Texas Tech University

Online Testing Strategies

Best Practices for Online Assessment

Alternatives to a Traditional Exam
Some of the following alternatives to the traditional format of online testing may provide an appropriate method for assessing your course objectives:

1. Open-book exam. Consider that open-book final exams are better suited for online delivery where students have full access to the internet. Open-book exams allow for the opportunity to assess higher-order thinking skills, such as application, analysis, evaluation, or creation.
2. Summary. Consider replacing the final exam with a final summary. Asking students to write a one- or two-page summary of the course's big ideas compels them to revisit key concepts that were presented throughout the semester.
3. Course Map. A course map is a visual representation of a course. Structured much like a mind map, a course map provides an overall visual of the content and highlights relationships among key ideas. Students consider the hierarchy of concepts, as well as important connections when they create a map of the content.
4. Multimedia Assignment. Students can create an infographic, narrated slideshow, or photo album that highlights their learning in the course.
5. Pop Culture Analysis. Ask students to identify a clip from a movie or television show and describe how it relates to the key ideas of the course.
6. Passion Project. Encourage students to select a topic from the course that especially interested them and learn more about it. Allow them to share what they learned in a choice of ways: blog, podcast, video, fact sheet, etc.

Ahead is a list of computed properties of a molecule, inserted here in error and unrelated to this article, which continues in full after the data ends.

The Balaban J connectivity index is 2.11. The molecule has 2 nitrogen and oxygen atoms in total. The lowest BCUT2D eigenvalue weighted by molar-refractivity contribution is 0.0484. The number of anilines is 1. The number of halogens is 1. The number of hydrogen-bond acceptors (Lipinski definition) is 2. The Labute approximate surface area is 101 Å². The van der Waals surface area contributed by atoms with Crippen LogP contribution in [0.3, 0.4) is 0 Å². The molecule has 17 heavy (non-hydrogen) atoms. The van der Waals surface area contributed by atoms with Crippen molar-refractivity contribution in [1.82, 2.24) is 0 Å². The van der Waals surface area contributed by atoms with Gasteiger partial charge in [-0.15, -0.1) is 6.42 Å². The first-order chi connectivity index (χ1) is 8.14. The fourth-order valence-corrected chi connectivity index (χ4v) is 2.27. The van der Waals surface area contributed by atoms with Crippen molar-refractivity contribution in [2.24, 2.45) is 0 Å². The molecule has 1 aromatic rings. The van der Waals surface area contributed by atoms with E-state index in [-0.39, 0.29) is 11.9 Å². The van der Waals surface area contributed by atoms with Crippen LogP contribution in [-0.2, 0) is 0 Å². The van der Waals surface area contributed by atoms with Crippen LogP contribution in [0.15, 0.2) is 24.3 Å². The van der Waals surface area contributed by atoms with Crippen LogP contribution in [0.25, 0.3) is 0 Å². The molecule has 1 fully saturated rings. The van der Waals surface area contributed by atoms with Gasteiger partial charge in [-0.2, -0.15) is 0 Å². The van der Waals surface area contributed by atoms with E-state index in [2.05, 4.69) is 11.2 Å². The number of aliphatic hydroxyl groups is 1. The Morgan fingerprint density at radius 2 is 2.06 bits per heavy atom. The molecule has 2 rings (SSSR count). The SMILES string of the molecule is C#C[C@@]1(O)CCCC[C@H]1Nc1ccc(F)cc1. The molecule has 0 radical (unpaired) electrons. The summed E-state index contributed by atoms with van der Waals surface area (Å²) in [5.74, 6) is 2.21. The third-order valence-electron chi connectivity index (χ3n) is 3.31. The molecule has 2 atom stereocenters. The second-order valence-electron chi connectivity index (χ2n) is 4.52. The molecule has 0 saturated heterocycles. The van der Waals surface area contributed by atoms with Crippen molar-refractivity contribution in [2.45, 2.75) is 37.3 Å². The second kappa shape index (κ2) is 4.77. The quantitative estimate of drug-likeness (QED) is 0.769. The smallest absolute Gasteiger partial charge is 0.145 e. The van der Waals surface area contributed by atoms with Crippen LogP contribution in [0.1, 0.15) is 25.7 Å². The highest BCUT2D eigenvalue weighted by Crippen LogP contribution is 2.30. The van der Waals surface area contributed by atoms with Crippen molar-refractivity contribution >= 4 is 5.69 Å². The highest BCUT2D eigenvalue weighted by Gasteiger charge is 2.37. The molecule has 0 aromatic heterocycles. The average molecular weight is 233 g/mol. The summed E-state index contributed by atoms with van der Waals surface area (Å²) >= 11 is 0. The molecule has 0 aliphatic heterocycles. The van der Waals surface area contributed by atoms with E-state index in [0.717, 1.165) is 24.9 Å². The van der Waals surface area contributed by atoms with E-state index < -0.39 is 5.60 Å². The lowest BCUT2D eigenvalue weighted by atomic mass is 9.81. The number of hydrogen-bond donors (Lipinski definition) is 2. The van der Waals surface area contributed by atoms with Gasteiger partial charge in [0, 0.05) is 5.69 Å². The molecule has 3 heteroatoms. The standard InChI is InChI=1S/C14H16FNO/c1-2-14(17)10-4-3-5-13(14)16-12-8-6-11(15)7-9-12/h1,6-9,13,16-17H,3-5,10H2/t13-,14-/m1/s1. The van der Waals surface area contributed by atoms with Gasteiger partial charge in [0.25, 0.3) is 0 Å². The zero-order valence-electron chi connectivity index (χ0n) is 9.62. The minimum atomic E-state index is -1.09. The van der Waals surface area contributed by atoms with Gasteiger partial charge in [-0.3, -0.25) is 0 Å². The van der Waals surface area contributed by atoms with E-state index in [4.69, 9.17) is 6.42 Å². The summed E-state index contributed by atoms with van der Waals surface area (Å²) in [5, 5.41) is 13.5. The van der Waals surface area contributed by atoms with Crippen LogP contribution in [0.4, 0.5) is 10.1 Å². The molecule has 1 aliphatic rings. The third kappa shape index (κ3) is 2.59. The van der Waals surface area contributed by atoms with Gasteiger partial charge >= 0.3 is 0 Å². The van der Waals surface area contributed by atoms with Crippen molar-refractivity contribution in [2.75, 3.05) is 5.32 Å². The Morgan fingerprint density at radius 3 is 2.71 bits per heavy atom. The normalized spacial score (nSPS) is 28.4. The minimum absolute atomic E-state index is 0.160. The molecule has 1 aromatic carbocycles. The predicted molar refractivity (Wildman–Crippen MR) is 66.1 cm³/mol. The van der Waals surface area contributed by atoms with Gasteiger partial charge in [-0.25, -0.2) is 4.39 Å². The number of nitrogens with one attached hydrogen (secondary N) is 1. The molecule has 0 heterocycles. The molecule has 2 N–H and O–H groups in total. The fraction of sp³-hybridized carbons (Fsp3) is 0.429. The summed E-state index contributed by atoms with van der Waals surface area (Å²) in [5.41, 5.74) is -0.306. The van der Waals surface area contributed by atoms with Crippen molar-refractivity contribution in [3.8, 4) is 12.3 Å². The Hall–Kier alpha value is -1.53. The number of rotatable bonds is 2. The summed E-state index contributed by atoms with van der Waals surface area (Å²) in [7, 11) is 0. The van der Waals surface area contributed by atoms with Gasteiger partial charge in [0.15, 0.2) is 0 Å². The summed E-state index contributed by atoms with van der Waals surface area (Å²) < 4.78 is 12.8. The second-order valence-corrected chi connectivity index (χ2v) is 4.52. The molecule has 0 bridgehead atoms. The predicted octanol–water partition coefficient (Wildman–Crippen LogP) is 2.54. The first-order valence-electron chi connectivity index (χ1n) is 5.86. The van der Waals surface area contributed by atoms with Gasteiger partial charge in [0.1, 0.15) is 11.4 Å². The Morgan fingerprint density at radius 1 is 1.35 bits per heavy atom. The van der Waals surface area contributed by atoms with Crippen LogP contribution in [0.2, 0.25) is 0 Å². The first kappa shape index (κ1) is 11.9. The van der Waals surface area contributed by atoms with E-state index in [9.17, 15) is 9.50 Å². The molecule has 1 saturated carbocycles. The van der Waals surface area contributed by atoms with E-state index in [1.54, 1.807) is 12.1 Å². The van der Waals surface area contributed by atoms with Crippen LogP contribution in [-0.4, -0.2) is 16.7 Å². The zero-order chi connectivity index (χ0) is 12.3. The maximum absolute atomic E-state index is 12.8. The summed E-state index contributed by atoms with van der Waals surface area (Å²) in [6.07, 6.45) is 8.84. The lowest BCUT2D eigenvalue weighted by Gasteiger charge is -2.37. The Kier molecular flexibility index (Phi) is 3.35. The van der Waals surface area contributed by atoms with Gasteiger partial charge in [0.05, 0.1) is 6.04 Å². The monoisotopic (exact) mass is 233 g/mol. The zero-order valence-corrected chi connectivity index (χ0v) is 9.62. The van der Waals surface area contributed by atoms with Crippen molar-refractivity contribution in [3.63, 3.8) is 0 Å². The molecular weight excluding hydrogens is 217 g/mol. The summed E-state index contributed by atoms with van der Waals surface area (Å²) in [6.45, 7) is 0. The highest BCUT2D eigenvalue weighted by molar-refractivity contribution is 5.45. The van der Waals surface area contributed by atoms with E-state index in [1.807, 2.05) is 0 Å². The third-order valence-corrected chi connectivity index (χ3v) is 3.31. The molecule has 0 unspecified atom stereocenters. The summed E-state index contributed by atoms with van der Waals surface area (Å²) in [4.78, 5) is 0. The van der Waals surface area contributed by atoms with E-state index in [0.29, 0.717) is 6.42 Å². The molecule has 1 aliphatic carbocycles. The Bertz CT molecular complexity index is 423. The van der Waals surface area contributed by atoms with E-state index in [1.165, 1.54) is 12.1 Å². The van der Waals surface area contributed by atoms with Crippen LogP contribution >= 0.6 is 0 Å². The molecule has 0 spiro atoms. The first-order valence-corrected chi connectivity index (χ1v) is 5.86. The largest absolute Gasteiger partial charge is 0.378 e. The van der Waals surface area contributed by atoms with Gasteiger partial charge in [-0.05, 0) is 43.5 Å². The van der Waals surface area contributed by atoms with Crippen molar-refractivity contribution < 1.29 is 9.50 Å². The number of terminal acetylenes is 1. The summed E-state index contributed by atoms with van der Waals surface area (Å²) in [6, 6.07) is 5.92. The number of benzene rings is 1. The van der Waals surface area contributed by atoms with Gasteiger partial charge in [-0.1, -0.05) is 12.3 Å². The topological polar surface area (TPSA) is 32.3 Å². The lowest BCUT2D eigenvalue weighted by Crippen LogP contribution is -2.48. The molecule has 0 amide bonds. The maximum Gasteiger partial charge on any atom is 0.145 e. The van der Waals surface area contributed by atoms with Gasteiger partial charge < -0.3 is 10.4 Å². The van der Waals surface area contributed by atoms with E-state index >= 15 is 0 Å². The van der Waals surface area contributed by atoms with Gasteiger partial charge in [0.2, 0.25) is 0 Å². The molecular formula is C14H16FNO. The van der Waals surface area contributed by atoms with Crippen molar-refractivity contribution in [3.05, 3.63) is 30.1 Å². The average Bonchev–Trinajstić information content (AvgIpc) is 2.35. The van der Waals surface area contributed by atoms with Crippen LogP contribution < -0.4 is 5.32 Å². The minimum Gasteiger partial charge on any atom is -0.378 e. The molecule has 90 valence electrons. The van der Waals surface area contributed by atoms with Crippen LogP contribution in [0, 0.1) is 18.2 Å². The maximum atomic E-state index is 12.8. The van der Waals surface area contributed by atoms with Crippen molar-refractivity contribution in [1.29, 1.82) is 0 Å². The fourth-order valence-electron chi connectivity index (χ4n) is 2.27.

7. Create a Game. Ask students to create a game that could be used with next semester's class to help future students learn the content.

Traditional Exam
The Quiz feature in Canvas has the capability to deliver an online exam. When using this option, consider the following:

  1. Use the Question Banks feature in Quizzes to store test questions with mixed question styles (multiple choice, fill in the blank, true/false, short essay, etc.).
    • When creating multiple-choice items, shuffle the answer options for questions.
    • When creating fill-in-the-blank items, consider all possible answer options to minimize the possibility of correct answers being automatically graded as incorrect.
    • Create short answer or essay questions that require comprehension of the material; this allows for better assessment of higher-order thinking skills.
  2. Create an exam that utilizes a variety of the mixed questions you have created. Set the exam to display one question at a time, and set a time limit for the exam. Remember that students will likely need double or triple the time it takes you to answer each question.
  3. Designate a 24-hour window of time the exam is available starting at 6:00 am on the day designated for your class by the Final Exam Schedule.
  4.  Disable the back button and the print button.
  5. Ask students to provide identity verification, such as their Banner ID, before initiating the quiz or test.
  6. Refrain from providing answers to the quiz or test until everyone has completed it.
  7. Designate a specific window of time in which the test will be open, which will alleviate issues caused by a lack of accessibility.
  8. Provide clear instructions for students regarding how they should proceed with the online final exam, including communicating the format in which it will be given. Consider providing students with example questions with which to practice.
  9.  Consider creating an online discussion board dedicated to answering questions regarding the final exam.
  10. Have students use Respondus to lockdown their browser.

Additional Resources:

Online Assessment Basics for Emergencies

Student Assessment

Testing Solutions for TTU STEM (Science, Technology, Engineering, & Math) Faculty

Teaching, Learning, & Professional Development Center